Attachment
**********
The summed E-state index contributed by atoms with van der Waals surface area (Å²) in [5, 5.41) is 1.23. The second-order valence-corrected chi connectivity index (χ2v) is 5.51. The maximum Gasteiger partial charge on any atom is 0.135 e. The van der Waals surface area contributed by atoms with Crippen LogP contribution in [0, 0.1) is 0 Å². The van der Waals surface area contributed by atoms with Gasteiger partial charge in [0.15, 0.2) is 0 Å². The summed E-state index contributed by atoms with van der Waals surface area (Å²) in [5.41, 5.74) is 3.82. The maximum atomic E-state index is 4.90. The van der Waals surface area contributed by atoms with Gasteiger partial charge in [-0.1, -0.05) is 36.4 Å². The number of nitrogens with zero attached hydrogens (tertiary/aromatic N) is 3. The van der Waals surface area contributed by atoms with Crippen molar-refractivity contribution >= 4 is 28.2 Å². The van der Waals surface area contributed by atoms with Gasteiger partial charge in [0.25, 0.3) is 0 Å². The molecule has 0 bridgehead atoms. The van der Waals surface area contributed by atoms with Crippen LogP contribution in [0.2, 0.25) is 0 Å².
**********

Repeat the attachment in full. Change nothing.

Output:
The summed E-state index contributed by atoms with van der Waals surface area (Å²) in [5, 5.41) is 1.23. The second-order valence-corrected chi connectivity index (χ2v) is 5.51. The maximum Gasteiger partial charge on any atom is 0.135 e. The van der Waals surface area contributed by atoms with Crippen LogP contribution in [0, 0.1) is 0 Å². The van der Waals surface area contributed by atoms with Gasteiger partial charge in [0.15, 0.2) is 0 Å². The summed E-state index contributed by atoms with van der Waals surface area (Å²) in [5.41, 5.74) is 3.82. The maximum atomic E-state index is 4.90. The van der Waals surface area contributed by atoms with Gasteiger partial charge in [-0.1, -0.05) is 36.4 Å². The number of nitrogens with zero attached hydrogens (tertiary/aromatic N) is 3. The van der Waals surface area contributed by atoms with Crippen molar-refractivity contribution >= 4 is 28.2 Å². The van der Waals surface area contributed by atoms with Gasteiger partial charge in [0.25, 0.3) is 0 Å². The molecule has 0 bridgehead atoms. The van der Waals surface area contributed by atoms with Crippen LogP contribution in [0.2, 0.25) is 0 Å².